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              Repeated stress induces dendritic spine loss in the rat medial prefrontal cortex.

              The prefrontal cortex (PFC) plays an important role in higher cognitive processes, and in the regulation of stress-induced hypothalamic-pituitary-adrenal (HPA) activity. Here we examined the effect of repeated restraint stress on dendritic spine number in the medial PFC. Rats were perfused after receiving 21 days of daily restraint stress, and intracellular iontophoretic injections of Lucifer Yellow were carried out in layer II/III pyramidal neurons in the anterior cingulate and prelimbic cortices. We found that stress results in a significant (16%) decrease in apical dendritic spine density in medial PFC pyramidal neurons, and confirmed a previous observation that total apical dendritic length is reduced by 20% in the same neurons. We estimate that nearly one-third of all axospinous synapses on apical dendrites of pyramidal neurons in medial PFC are lost following repeated stress. A decrease in medial PFC dendritic spines may not only be indicative of a decrease in the total population of axospinous synapses, but may impair these neurons' capacity for biochemical compartmentalization and plasticity in which dendritic spines play a major role. Dendritic atrophy and spine loss may be important cellular features of stress-related psychiatric disorders where the PFC is functionally impaired.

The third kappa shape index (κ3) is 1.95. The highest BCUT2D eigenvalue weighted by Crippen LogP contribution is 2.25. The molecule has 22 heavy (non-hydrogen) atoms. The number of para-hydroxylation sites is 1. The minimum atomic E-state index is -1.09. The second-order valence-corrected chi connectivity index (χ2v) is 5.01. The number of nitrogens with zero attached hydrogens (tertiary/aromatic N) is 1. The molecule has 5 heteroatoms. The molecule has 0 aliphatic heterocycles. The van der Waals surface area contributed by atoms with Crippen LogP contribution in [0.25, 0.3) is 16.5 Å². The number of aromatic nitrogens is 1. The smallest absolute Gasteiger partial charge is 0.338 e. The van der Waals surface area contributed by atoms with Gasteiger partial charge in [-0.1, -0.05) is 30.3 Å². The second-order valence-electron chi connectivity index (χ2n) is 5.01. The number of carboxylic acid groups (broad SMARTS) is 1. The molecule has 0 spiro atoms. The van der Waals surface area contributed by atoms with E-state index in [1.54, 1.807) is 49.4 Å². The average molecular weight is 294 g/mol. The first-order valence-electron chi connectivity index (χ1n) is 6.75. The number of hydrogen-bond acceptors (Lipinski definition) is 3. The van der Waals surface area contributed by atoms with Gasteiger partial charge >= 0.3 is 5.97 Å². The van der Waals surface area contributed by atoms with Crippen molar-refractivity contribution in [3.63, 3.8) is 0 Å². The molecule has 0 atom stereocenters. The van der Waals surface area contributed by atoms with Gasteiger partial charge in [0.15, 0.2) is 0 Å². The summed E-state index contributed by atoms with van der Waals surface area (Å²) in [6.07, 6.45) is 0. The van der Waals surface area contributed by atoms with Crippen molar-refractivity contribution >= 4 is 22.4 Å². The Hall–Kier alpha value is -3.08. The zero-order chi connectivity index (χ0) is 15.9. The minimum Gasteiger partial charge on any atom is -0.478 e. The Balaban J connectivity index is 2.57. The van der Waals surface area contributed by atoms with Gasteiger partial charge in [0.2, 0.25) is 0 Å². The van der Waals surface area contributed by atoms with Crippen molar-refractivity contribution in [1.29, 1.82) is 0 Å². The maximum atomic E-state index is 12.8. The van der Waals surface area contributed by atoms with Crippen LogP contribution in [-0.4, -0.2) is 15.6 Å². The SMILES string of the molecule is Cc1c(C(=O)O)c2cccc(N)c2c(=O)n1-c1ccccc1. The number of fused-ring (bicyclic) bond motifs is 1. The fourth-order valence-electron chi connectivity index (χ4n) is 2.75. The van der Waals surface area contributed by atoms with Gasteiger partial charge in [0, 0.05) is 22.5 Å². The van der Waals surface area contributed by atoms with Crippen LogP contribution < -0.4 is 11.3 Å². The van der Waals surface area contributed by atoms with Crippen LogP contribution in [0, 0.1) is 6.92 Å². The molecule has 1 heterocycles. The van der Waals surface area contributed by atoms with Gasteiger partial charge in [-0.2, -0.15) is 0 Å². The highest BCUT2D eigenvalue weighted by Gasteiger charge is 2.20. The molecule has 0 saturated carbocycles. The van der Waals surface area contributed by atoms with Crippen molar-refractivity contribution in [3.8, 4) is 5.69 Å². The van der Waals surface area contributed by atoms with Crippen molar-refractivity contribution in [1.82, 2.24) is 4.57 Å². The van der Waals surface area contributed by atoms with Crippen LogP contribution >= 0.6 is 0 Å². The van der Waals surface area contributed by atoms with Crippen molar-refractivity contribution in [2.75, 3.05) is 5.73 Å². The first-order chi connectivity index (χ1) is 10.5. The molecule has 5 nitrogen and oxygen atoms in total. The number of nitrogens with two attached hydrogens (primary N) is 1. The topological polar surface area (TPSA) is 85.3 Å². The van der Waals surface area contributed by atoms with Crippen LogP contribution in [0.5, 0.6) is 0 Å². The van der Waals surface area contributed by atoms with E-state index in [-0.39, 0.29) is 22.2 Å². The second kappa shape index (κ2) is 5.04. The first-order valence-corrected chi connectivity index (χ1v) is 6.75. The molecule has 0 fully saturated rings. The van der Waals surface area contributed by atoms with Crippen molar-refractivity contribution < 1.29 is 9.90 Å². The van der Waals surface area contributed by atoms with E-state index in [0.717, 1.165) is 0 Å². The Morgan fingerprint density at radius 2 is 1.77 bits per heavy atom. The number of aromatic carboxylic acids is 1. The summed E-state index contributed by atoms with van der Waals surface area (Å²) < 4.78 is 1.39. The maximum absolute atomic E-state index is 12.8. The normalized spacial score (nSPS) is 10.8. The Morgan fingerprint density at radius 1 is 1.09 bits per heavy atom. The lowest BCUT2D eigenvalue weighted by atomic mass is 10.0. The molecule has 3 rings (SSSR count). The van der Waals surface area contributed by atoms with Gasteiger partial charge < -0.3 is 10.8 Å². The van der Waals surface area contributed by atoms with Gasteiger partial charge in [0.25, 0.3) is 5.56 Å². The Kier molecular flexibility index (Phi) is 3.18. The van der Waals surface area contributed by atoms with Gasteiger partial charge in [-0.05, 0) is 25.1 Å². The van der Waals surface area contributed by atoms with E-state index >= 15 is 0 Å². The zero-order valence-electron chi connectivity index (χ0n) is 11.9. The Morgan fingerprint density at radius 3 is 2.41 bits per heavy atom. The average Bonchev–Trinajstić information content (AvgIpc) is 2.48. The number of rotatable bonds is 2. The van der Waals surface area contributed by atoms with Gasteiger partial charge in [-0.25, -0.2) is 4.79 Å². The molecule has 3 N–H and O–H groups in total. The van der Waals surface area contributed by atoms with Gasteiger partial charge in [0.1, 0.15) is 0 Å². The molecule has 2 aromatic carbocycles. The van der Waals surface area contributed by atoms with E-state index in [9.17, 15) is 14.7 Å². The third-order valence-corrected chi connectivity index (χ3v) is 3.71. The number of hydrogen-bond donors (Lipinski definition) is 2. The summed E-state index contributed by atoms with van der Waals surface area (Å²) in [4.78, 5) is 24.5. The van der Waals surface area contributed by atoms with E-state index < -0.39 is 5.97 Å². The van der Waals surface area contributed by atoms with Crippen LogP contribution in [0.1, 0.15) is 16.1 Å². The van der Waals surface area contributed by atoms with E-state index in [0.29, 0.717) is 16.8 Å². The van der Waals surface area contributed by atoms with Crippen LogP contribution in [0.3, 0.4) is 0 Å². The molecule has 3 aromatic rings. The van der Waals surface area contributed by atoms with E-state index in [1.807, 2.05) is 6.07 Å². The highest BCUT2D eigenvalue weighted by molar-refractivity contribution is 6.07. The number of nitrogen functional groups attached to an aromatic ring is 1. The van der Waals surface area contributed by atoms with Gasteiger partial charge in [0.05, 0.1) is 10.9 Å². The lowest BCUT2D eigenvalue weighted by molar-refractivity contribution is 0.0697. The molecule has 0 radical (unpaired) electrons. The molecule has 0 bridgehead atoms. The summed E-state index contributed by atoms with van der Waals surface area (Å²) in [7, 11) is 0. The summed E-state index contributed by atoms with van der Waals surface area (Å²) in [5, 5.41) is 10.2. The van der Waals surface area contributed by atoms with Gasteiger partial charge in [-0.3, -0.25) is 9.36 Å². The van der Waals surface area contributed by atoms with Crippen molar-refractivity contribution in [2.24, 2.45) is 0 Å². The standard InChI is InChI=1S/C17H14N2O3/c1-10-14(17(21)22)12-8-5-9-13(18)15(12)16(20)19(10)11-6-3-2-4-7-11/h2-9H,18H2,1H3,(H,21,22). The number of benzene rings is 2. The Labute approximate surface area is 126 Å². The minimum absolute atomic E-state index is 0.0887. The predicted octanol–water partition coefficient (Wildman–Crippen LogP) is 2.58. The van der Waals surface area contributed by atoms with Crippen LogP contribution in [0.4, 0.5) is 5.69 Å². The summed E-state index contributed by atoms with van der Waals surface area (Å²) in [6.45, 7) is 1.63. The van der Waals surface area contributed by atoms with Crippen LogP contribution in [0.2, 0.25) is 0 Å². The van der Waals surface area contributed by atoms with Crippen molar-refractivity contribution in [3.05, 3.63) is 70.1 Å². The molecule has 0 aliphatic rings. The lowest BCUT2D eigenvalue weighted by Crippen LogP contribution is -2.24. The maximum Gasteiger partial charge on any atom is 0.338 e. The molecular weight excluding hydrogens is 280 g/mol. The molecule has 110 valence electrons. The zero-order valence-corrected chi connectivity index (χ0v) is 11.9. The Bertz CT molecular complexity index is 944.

Author and article information

                Nat Med
                Nat. Med.
                Nature medicine
                26 June 2012
                September 2012
                01 March 2013
                : 18
                : 9
                : 1413-1417
                [1 ]Depts. of Psychiatry, New Haven, CT, USA
                [2 ]Depts. of Neurobiology, and New Haven, CT, USA
                [3 ]Depts. of OBGYN Yale University, New Haven, CT, USA
                [4 ]Dept. of Biophysics, Biological Research Center, Hungarian Academy of Sciences, Szeged, Hungary
                [5 ]Dept. Psychiatry & Human Behavior, University of Mississippi Medical Center, Jackson, MS
                [6 ]Dept. of Bioinspired Science, and Laboratory of Medicinal Chemistry, College of Pharmacy, Ewha Womans University, Seoul, Korea
                [7 ]Dept. of Biochemistry and Molecular Biology, Hanyang University College of Medicine, Seoul, Korea
                Author notes
                Correspondence: , Ronald S. Duman, Ph.D., Professor of Psychiatry and Pharmacology, Director, Abraham Ribicoff Research Facilities, Laboratory of Molecular Psychiatry, Yale University School of Medicine, 34 Park Street, room 308, New Haven, CT 06508, Phone: (203) 974-7726, Fax: (203) 974-7724, ronald.duman@ 123456yale.edu

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                postmortem,stress,prefrontal cortex,microarray,transcription factor,repressor
                postmortem, stress, prefrontal cortex, microarray, transcription factor, repressor